English law defines somebody as homeless if they have no accommodation, or it is not reasonable for them to continue to occupy the accommodation they have (Department for Communities and Local Government, DCLG).

The DCLG is responsible for setting national policy on homelessness and leads on implementing it across government. The DCLG’s objectives for homelessness are: to prevent at-risk people from becoming homeless in the first place; to rapidly intervene with people who are already homeless; and to help people who are long-term homeless to recover from their homelessness and move into stable accommodation.

The DCLG also distributes homelessness funding to local authorities, which have a statutory duty to provide advice and assistance to all households that are homeless or are threatened with homelessness. Local authorities are also responsible for providing temporary accommodation to homeless households that are entitled to it by law. These households are typically referred to as being statutorily homeless.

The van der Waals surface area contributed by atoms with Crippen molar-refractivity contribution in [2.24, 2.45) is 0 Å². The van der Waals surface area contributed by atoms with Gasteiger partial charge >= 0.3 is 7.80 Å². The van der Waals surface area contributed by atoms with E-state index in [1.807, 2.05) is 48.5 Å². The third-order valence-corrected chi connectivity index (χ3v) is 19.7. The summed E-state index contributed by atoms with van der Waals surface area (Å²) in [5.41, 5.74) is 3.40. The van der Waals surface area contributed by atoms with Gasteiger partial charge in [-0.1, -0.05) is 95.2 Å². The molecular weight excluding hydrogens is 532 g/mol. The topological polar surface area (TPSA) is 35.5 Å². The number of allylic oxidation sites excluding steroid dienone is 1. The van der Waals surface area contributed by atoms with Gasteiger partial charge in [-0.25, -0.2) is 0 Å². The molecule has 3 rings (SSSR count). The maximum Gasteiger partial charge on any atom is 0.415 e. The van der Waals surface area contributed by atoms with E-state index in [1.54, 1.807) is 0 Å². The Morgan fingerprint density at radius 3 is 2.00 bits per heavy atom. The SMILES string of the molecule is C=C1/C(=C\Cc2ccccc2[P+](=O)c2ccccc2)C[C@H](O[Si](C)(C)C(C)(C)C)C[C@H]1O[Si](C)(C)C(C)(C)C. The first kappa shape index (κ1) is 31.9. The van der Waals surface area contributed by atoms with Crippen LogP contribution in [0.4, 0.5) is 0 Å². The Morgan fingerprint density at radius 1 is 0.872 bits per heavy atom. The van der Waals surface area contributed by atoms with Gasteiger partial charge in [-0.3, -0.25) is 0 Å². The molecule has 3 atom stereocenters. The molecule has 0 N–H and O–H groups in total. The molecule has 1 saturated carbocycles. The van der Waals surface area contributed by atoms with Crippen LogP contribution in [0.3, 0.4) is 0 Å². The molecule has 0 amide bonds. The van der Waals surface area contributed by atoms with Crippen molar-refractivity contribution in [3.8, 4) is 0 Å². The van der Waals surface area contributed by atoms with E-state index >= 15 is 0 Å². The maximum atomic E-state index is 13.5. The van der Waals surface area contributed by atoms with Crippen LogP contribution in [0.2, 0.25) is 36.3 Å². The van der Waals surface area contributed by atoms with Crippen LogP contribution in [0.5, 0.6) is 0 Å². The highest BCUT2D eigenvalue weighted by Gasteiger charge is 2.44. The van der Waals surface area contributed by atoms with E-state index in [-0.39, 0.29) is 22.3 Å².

According to the DCLG, 4715 people were sleeping rough in 2017, an increase of 15% from 2016. The number of homeless households in temporary accommodation has also increased, rising from fewer than 49,000 in March 2011 to 79880 in March 2018. Moreover, many homeless people do not register in official figures – they are among the ‘hidden homeless’. These people have become homeless but find a temporary solution, including staying with family or friends and living in squats or other insecure accommodation. Research by the charity Crisis indicates that about 62% of single homeless people are hidden and may not show up in official figures.

For a more detailed analysis of homelessness statistics, see this report produced by Homeless Link: